Quality doesn't have to be new and interesting. It's usually mundane. Most work is like that, but it keeps the world turning.
Advertisers really need to understand that if you don't want your market to go away, you have to stop being dicks about it. Keep the ads low key and not fraudulent, and people will probably be ok with it by and large.
Making ads low-key only really works for sites where the ads are almost as compelling as the content — sites like search engines and content farms. Sites with top-quality content have a greater need for intrusive ads to pull people's attention away from that content. So I don't think the promotion of non-intrusive advertising is a solution to funding the media.
It's disappointing that software makers seem to only ever offer bounties for security bugs, rather than for all types of bugs and for ideas to improve the software. Don't worry if the software is a POS to use — no-one can misuse it!
Bounties for ideas and general fixes are feasible if contributors must agree that the company takes ownership of any submitted ideas, and that no compensation should be expected. Payments are totally at the company's discretion. This should cover the legal worries that currently make such payments very rare.
At the same time a company would be smart to provide monetary rewards that acknowledge suggestions that have clearly benefited the company. It's good business, and good PR.
A switch is inevitable in companies that need to become profitable after the bait of building popularity with a service that seems like a gift to the world.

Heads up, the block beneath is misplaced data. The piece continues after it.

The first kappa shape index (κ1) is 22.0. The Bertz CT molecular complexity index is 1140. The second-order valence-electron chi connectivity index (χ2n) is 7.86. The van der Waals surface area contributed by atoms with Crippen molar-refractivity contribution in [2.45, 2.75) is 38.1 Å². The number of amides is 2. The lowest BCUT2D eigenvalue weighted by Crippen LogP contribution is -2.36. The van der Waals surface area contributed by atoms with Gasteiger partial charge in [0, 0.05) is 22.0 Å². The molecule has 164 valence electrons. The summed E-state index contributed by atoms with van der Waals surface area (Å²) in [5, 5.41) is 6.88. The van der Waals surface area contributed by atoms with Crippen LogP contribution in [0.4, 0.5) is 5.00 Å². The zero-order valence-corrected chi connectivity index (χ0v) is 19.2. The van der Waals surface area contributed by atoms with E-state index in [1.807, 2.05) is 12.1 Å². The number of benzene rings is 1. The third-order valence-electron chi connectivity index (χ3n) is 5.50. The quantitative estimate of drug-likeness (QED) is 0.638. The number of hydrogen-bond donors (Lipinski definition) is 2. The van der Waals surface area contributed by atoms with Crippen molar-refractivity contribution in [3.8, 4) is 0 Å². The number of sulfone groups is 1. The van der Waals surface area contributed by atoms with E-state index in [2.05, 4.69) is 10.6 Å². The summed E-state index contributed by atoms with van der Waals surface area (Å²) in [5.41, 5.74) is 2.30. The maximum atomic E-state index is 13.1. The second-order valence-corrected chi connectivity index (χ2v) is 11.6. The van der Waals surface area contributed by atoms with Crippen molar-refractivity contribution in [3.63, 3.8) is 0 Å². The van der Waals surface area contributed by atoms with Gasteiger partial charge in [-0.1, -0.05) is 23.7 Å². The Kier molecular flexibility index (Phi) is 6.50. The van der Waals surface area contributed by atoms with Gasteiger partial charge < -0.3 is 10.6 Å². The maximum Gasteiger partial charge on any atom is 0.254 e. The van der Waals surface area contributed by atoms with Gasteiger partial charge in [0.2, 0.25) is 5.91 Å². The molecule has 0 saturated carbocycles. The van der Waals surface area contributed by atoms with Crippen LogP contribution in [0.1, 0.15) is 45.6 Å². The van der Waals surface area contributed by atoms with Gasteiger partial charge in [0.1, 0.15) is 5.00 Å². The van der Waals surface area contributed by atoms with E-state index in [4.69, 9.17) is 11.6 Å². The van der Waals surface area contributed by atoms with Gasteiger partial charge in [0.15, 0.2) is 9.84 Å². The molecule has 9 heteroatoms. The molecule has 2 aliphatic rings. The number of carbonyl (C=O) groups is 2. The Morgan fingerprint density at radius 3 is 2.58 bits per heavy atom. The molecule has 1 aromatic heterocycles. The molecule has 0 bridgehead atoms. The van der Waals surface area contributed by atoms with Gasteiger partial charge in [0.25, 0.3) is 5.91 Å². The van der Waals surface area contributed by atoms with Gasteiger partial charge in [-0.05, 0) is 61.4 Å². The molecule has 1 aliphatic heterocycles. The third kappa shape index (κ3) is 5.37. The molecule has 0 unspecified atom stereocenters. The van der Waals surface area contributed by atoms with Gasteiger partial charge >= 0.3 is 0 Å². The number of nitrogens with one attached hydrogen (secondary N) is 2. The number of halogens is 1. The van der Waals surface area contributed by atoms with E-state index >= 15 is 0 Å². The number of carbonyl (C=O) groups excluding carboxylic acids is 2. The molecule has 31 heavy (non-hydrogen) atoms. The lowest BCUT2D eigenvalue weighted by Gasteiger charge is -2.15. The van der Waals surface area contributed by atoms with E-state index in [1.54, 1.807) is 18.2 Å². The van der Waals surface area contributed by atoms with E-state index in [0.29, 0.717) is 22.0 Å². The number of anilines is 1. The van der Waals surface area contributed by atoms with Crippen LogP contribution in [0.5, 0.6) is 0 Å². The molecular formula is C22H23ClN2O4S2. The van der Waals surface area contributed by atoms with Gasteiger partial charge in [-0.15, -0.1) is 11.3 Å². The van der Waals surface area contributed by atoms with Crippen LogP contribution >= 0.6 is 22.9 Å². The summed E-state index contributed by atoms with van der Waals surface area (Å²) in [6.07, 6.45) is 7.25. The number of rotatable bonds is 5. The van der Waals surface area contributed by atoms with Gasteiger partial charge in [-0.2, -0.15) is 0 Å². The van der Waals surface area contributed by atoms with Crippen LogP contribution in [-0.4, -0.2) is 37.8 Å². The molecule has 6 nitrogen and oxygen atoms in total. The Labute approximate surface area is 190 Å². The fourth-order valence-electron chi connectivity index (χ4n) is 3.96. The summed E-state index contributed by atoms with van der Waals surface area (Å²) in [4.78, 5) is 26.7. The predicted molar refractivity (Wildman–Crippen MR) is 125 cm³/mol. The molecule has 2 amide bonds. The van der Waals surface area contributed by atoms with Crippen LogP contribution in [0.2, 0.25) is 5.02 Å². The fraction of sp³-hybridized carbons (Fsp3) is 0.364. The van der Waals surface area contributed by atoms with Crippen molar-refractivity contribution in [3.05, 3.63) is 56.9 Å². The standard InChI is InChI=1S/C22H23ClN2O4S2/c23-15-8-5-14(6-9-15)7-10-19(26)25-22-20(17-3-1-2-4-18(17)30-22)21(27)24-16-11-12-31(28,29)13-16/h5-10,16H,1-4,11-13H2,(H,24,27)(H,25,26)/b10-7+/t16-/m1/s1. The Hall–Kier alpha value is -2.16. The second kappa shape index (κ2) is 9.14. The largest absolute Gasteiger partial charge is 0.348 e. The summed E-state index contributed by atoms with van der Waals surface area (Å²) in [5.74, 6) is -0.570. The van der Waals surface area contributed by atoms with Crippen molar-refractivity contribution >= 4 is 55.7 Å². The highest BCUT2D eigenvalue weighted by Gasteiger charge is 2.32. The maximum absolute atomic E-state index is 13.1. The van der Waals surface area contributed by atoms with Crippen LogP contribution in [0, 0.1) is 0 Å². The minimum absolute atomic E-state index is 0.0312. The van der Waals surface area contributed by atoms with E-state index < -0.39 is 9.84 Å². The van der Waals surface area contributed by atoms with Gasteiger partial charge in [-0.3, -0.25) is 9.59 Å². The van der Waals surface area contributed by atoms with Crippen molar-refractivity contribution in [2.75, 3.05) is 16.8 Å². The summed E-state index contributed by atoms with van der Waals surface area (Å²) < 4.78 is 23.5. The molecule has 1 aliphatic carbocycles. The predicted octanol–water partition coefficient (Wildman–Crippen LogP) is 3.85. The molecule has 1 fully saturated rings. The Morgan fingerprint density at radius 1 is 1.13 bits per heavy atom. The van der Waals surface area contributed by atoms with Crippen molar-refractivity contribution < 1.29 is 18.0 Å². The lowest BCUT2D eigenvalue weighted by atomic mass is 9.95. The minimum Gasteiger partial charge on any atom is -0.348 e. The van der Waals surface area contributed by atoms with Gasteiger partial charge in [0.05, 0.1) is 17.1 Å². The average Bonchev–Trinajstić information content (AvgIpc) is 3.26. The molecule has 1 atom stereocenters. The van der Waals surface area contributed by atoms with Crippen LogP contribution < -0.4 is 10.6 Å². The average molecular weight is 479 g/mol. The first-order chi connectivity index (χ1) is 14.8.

But you need to be slow and subtle to boil a frog.
Weird. Given that our vantage point is the Milky Way, that means that those dwarf galaxies would appear to be on a line...
That's right. See here for a nice visualization.
which would have been so obvious that it would not have been missed by the earlier searchers... ==> I guess something must have been lost in translation here.
Earlier work had shown hints of this plane of galaxies, but these researchers used new techniques to more accurately locate more galaxies.
This sounds like a tidal effect from the Milky Way. I will be interested to hear how the analysis & modeling progresses in the future.
Yeah, could be. I wonder if people are now doing simulations to see if they reproduce the creation of an aligned plane from a uniform halo. It's possible simulations of the Milky Way's interaction with Andromeda hasn't before included orbiting dwarf galaxies.
Because the dwarf galaxies shouldn't be constrained to the galactic plane any more than globular clusters which are randomly disbursed. This suggests that there my be an unknown process that brings dwarf galaxies to the galaxy's equator... perhaps inflow of intragalactic gas or dark matter.. Makes for a interesting study.
The paper found that the plane of dwarf galaxies around Andromeda wasn't aligned to Andromeda's equator, but (intriguingly) was approximately the plane formed by the line between Andromeda and the Milky Way and the axis of rotation of the Milky Way.
System going down in 5 minutes.